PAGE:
Paul Gauguin - Scene from Tahitian Life 1896

Scene from Tahitian Life 1896
Scene from Tahitian Life
1896 89x124cm oil/canvas
Hermitage, St. Petersburg, Russia

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From Hermitage, St. Petersburg:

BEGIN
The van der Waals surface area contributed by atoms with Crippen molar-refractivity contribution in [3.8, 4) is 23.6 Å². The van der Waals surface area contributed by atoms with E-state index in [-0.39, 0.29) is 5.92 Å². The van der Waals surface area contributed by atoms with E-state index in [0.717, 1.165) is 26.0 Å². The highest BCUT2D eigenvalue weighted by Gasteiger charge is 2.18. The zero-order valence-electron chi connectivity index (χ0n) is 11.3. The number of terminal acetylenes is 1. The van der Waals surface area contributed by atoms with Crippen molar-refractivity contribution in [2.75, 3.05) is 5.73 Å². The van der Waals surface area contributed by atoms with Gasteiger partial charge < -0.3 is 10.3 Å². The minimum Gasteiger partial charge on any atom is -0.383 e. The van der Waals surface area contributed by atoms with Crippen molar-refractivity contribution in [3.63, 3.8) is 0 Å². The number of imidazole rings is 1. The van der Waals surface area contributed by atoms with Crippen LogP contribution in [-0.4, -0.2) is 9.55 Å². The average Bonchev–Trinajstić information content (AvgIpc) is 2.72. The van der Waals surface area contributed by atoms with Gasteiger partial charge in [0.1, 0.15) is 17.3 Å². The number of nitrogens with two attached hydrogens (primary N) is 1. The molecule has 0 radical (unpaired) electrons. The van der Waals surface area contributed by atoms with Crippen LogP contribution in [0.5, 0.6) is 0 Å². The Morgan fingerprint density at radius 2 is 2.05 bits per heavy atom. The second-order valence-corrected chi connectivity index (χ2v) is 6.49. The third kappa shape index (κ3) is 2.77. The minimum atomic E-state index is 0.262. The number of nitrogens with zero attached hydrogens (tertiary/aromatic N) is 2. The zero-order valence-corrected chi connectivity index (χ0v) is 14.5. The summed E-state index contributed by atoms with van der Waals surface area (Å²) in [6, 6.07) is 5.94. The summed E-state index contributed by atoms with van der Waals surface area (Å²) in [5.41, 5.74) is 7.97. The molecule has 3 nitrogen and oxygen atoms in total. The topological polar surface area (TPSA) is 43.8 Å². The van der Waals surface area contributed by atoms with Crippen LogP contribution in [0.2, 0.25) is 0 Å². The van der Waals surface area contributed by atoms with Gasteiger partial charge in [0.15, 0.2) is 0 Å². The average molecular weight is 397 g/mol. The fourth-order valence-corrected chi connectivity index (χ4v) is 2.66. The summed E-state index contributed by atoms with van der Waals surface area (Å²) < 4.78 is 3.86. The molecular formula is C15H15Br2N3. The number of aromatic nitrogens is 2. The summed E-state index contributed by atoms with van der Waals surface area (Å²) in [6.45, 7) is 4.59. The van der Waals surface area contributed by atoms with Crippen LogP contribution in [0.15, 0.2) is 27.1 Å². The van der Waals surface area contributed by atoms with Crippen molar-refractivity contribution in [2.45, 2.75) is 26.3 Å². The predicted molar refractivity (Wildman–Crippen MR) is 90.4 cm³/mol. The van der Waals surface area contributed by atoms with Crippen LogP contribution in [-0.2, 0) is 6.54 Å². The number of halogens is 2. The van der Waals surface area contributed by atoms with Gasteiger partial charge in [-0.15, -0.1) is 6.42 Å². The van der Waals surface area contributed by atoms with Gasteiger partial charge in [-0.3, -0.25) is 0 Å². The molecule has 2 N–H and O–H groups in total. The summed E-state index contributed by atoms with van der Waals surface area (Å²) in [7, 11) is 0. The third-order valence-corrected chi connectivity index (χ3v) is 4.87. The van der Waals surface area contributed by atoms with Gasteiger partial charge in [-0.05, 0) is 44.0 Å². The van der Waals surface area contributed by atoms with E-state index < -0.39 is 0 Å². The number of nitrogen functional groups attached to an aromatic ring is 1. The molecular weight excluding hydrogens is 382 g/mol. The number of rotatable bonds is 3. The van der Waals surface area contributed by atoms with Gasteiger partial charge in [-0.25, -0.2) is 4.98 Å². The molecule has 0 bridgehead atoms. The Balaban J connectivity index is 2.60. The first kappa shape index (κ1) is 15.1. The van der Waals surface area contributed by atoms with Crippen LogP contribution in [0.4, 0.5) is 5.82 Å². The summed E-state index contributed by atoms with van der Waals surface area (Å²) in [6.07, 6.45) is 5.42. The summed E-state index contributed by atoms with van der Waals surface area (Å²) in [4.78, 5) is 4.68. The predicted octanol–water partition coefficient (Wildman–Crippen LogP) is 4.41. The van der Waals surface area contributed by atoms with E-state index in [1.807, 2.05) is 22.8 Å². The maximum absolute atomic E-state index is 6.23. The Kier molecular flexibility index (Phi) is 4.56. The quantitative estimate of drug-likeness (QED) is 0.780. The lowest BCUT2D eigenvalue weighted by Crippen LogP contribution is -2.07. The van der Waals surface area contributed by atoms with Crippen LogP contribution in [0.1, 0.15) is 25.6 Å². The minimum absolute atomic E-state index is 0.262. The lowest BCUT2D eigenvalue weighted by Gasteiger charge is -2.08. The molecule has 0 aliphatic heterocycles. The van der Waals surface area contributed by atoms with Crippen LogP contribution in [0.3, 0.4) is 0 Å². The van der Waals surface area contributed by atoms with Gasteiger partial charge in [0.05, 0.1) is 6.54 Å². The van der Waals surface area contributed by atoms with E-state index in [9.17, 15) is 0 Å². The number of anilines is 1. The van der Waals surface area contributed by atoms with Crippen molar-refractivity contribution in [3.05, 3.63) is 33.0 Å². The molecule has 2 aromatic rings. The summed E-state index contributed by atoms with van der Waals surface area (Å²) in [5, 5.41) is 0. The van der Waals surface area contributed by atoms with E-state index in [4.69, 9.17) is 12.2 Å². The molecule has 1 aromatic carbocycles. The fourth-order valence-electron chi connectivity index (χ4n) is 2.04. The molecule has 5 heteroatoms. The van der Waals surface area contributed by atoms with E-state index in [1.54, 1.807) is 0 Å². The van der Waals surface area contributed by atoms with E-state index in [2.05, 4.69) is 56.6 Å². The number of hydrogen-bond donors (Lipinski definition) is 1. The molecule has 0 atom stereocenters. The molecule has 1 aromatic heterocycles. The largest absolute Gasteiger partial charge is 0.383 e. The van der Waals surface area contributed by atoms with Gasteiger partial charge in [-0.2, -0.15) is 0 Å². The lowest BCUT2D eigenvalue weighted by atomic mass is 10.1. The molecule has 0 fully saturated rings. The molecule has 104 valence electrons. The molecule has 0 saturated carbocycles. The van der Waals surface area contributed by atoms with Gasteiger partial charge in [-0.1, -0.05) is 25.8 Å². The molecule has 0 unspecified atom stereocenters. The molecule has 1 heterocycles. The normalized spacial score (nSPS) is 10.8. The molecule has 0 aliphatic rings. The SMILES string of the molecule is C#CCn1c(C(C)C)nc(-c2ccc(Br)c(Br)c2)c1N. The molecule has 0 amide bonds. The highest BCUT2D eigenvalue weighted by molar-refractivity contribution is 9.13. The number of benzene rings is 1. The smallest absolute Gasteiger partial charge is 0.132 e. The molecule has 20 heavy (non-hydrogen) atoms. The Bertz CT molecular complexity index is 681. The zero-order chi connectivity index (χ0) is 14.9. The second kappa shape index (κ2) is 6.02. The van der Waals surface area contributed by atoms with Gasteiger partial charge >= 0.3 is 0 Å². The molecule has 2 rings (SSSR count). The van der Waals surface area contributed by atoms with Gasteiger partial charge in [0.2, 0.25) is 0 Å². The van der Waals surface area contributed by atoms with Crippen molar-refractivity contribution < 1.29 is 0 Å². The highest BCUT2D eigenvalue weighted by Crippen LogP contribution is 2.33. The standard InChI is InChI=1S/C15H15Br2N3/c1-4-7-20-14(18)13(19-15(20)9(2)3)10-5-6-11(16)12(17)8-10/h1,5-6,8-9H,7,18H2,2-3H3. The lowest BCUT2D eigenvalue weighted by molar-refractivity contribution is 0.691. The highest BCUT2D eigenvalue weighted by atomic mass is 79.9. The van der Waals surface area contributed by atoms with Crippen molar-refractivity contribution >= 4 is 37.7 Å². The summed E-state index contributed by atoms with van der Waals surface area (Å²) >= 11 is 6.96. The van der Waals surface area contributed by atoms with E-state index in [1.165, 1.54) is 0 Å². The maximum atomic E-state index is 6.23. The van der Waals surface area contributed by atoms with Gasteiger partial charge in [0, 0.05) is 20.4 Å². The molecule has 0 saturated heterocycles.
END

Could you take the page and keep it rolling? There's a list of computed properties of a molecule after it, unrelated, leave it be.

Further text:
After a short period in Paris, in 1895 Gauguin returned to Tahiti, where he had first lived from 1891 to 1893. In this painting of 1896 the artist took an unknown episode from the life of the islanders and filled it with mystery. Perhaps the participants were following some religious ritual taking place beyond the boundaries of the painting. Certainly, it is evening, the time for holy rituals. The artist studied the ancient culture of the Tahitians, and by the time of this second stay in Polynesia he was well enough informed to include increasing numbers of symbols in his work. The poses of some of the figures recall figures from the frieze of the Parthenon, for in recognising the common elements of ancient cultures, the artist also turned to Egyptian and Antique models. Gauguin created this image of the primitive, natural life in his own individual style, which was marked by generalised areas of resonant colour, flat spa ce and the rhythmic repetition of lines, which combine to create a marvellous decorative effect.